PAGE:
Never knowingly undersolved.

Guardian 24072/Paul

Posted by linxit on May 9th, 2007


Solving time: approx. 20 mins

Paul’s normally pretty tricky, but this one was quite easy and I should have finished much faster. A good percentage of the acrosses went in straight away, as did the two multi-word answers after a little thought. I got stuck on a few at the end though and was kicking myself when I worked them out.

1 NUMB,AT – not the most well-known of Australian marsupials, but I had heard of it.
4 WAR,SAW (“was raw” rev) – I spent far too long thinking of words beginning with H (“Hitler’s first…”)
9,25 S(TOW,A)WAY
11 RU(GRA(n))T – remembered this from the cartoon series.
17 BOX CLEVER – cryptic definition. This was one of those that caused me trouble, although I did know the phrase.
21 F(E)ATHERS – last one I got. I don’t see how “needed with” can indicate insertion, but my real problem was in working out that the definition was just “down”, not “worn down”. [But see comment from Xtian for a more convincing explanation.]
24 MINI,STRA(N)T (N = unspecified number, inside “tarts” rev.)
26 GAS,PER – this came straight away…
27 FA(GEN)D – …whereas this was the second last one I put in. Duh!

1,3,16ac NOT JUST/A PRETTY/FACE – I got this thinking it was a pretty lame cryptic definition, but then realised it’s just a standard definition + wordplay clue, and a pretty clever one at that.
2 MOWER (“moa”) – one of those dodgy homophones, but I’m sure we’re all used to them by now…
6 SUFFOCATE (“Suffolk eight”) – much better homophone, even if the stress is on the wrong syllable. For non-Brits, Ipswich Town are a football team from Suffolk.
7 WITHERS – nice double definition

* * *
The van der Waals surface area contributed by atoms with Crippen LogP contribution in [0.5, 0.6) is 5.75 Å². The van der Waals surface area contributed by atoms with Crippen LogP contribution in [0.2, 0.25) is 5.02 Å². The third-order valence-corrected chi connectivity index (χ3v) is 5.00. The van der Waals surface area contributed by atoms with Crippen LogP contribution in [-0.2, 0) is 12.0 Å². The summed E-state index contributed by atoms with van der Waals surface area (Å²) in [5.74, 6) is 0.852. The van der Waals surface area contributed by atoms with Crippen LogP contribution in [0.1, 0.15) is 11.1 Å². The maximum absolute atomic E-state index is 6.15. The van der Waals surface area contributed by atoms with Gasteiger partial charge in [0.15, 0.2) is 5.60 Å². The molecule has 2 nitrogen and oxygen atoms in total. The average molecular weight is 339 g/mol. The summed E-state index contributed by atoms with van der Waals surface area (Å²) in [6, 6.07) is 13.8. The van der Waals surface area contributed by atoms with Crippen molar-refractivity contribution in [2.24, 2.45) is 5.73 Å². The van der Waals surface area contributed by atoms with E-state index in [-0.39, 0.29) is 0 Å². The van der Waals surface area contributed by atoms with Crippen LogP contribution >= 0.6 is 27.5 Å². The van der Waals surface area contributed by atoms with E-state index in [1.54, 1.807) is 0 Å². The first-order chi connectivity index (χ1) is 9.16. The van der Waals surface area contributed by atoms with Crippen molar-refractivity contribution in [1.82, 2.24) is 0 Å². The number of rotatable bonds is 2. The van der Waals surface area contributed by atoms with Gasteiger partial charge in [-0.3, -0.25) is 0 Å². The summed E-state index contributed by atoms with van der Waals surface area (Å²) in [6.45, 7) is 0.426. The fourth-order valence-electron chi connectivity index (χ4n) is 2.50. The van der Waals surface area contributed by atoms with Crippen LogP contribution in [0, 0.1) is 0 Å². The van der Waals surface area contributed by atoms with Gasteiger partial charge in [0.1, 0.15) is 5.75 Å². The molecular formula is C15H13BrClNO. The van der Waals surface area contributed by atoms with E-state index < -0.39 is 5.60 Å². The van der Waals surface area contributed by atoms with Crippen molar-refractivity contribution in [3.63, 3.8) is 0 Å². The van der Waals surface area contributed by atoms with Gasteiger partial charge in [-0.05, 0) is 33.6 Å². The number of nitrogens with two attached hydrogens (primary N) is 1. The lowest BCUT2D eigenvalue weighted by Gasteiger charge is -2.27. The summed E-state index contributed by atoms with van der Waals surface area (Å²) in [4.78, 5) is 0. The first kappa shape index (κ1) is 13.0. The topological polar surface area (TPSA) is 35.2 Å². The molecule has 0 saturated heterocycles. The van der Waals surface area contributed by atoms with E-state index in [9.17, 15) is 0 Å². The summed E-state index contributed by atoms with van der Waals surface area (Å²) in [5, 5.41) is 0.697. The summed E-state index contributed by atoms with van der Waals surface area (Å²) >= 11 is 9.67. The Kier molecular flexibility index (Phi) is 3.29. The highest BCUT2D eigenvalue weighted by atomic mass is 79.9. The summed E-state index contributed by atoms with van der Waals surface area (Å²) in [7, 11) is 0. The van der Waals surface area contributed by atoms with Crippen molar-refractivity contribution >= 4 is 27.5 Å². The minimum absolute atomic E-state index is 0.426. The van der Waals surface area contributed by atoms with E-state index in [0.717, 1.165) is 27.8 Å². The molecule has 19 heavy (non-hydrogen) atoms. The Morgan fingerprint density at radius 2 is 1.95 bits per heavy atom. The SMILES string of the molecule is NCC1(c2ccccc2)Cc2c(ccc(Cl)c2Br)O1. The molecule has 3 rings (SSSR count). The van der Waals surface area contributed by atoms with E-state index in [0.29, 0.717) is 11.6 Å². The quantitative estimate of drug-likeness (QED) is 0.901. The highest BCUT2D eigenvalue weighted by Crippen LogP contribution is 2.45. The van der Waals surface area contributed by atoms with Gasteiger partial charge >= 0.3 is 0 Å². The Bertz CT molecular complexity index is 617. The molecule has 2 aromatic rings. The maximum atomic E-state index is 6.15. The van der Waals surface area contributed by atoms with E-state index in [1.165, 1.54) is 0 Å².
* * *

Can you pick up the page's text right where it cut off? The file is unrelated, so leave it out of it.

8 PARKI(N)SON’S LAW – (pla)N inside (“As work plan is”)* – Nicely phrased &lit. I didn’t see how the last letter of plan was added to the anagram fodder at first, but then realised that it’s “maintained”, i.e. put inside the anagram. The Law states that the amount of work expands to fill the time allocated to it, something like that…
18,13 COME TO A/STICKY END – nice cryptic def. but an instant solution for me.
19 (w)E(MER)ALD – Any clue with “Nice” in it makes me start looking for French words, in this case MER = sea. Others to look out for are “Nice boy” = (usually) RENE, “Nice one” = UN or UNE etc.

7 Responses to “Guardian 24072/Paul”

  1. says:

    Clue 21a – if you take the insertion word as ‘worn’ rather than ‘needed’, so that E ‘wears’ the FATHERS, then I think it works better. Although that does make ‘needed’ redundant.

  2. says:

    Good point – there’s often some confusion as to what “wearing” or “worn” means in crossword clues. Sometimes it’s used as an insertion indicator, other times as describing what should go around the indicated component. In any case, I prefer your explanation to mine!

  3. says:

    Anagram indicator as well.

  4. says:

    I don’t think ‘worn’ or ‘wearing’ carry enough sense of movement to be acceptable as anagram indicators, so not in the Indy please.

  5. says:

    I’d believe it was done in 20 mins if the poster put all the solutions!

    22 across? 23 down?

    I thought a better (but yes I accept ‘wrong’) answer to 14 down was “nightcaps”

  6. says:

    Well, the solution’s available today, Mark, so I probably still won’t convince you – but 22ac is MOPPET (MOP=unruly hair + PET=dear gives MOPPET=dear) and 23dn is PLANE (double definition). The idea of the wordplay of 14dn is that “cock tails” might be the opposite of “raise heads”, hence the No! at the end. I didn’t explain any of these answers in the blog because I thought they were some of the easier answers that wouldn’t need explaining.

  7. says:

    belated thanks

Leave a Reply

Don't forget to scroll down to the Captcha before you click 'Submit Comment'

XHTML: You can use these tags: <a href="" title=""> <abbr title=""> <acronym title=""> <b> <blockquote cite=""> <cite> <code> <del datetime=""> <em> <i> <q cite=""> <s> <strike> <strong>

4 − = two